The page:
Chicago police have charged Joshua Smith, 37, in connection with the fatal shooting Monday morning of Cook County Judge Raymond Myles outside his home.
According to Chicago Detectives Bureau Police Chief Melissa Staples, they don’t believe Smith acted alone. In a press conference early Wednesday evening, she said the shooting was the result of a botched robbery attempt.
Staples said detectives using ballistics were able to determine that the gun used to kill Myles was also used in an armed robbery in January, in which the victim was shot but not killed.
Smith has been charged with first-degree murder, attempted first-degree murder, and obstruction.
Here’s what you need to know:
1. Myles Was Shot Early Monday Morning
According to ABC 7 Chicago, Myles, 66, was shot at about 4:50 a.m. Monday outside his home in Chicago’s West Chesterfield neighborhood.
Myles was reportedly leaving his home at that time with his 52-year-old girlfriend, when she encountered an armed man who shot her in the leg. The judge then confronted the gunman and was shot four times and killed.
The woman, whose name hasn’t been made public, is in stable condition and is expected to survive.
After shooting the judge, the suspect ran to a nearby getaway car – a car that actually helped police track down Smith.
That’s because Myles had installed security cameras around his house, which recorded the incident. Staples credited Myles for having installed those cameras, and encouraged others to do likewise, as she said they were invaluable to detectives.
2. Surveillance Videos Led to Getaway Car
Staples said police were able to identify and then track down the getaway car that was used in the robbery, a 2005 red Pontiac Sunfire.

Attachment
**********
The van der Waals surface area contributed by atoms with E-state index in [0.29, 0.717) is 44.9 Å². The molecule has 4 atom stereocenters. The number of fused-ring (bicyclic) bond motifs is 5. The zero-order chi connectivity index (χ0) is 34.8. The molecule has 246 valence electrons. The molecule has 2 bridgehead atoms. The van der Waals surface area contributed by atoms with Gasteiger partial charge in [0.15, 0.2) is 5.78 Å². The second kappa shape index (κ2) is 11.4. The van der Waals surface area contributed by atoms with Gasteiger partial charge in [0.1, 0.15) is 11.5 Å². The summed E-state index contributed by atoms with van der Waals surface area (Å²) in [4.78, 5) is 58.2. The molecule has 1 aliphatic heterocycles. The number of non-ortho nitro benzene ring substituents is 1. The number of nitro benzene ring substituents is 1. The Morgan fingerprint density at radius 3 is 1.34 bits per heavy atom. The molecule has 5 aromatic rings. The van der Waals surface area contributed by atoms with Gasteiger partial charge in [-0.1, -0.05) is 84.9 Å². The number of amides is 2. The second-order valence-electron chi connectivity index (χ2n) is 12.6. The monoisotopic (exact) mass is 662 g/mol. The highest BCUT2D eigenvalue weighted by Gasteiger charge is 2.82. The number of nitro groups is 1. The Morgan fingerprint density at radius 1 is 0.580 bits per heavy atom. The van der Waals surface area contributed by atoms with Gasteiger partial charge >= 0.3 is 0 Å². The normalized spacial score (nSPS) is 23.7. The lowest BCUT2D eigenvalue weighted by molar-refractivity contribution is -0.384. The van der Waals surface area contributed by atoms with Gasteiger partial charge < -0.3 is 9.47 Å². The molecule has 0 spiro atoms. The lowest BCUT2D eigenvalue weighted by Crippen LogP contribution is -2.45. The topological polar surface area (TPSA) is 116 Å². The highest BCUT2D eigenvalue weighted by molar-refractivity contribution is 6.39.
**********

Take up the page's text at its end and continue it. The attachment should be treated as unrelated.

By the time police found the car, a new rear license plate had been attached, she said. Also, the front and rear plates didn’t match each other.
She said police interviewed the owner of the car and determined they had no involvement in the incident.
However, she also said police don’t believe Smith acted alone and that the investigation is ongoing.
She said that Smith was previously convicted and served time in connection with an armed robbery in 2003.
3. Myles Served as Judge in High-Profile Cases
Myles, who before becoming a lawyer was a social worker, was involved in several well-known criminal court cases.
He presided over the case against William Balfour, who was convicted of killing singer and actress Jennifer Hudson’s mother, brother and 7-year-old nephew, according to CNN.
He also was involved in the case of the 1993 massacre at a Brown’s Chicken fast food restaurant in Palatine, Illinois.
According to ABC News, neighbors said Myles and his girlfriend were known to go for early-morning workouts, so they often were up before dawn.
The Chicago Sun Times reported that when the incident occurred, a neighbor heard a woman scream, “Don’t kill him! Don’t kill him!” and about five shots, according to the newspaper.
4. Police Are Reviewing Security Video of Scene
According to Chicago neighborhood news site DNAInfo, Melissa Staples, Chicago Police chief of detectives, investigators were reviewing video from multiple cameras in the area, both public and private.
The judge was known to have encouraged his South Side neighbors to install surveillance cameras around their homes, which ironically are now being used by police to help find the suspects in the shooting.
5. Myles Remembered For Kindness and Impartiality
In a statement, Cook County Chief Judge Timothy C. Evans expressed sadness and condolences to Myles’s family, friends, and colleagues.
Myles joined the court in October 1999, when he was appointment to fill a vacancy he’d held for a year. He served in the Criminal Division since March 2009.
“Judge Myles joined the bench with a wealth of experience in law and extensive service to the community. I have always known Judge Myles to be focused and determined in the pursuit of justice, and his conduct earned him the confidence and respect of the people who appeared before him,” wrote Evans, who said they had come to know him for “his kindness and his impartial administration of justice.”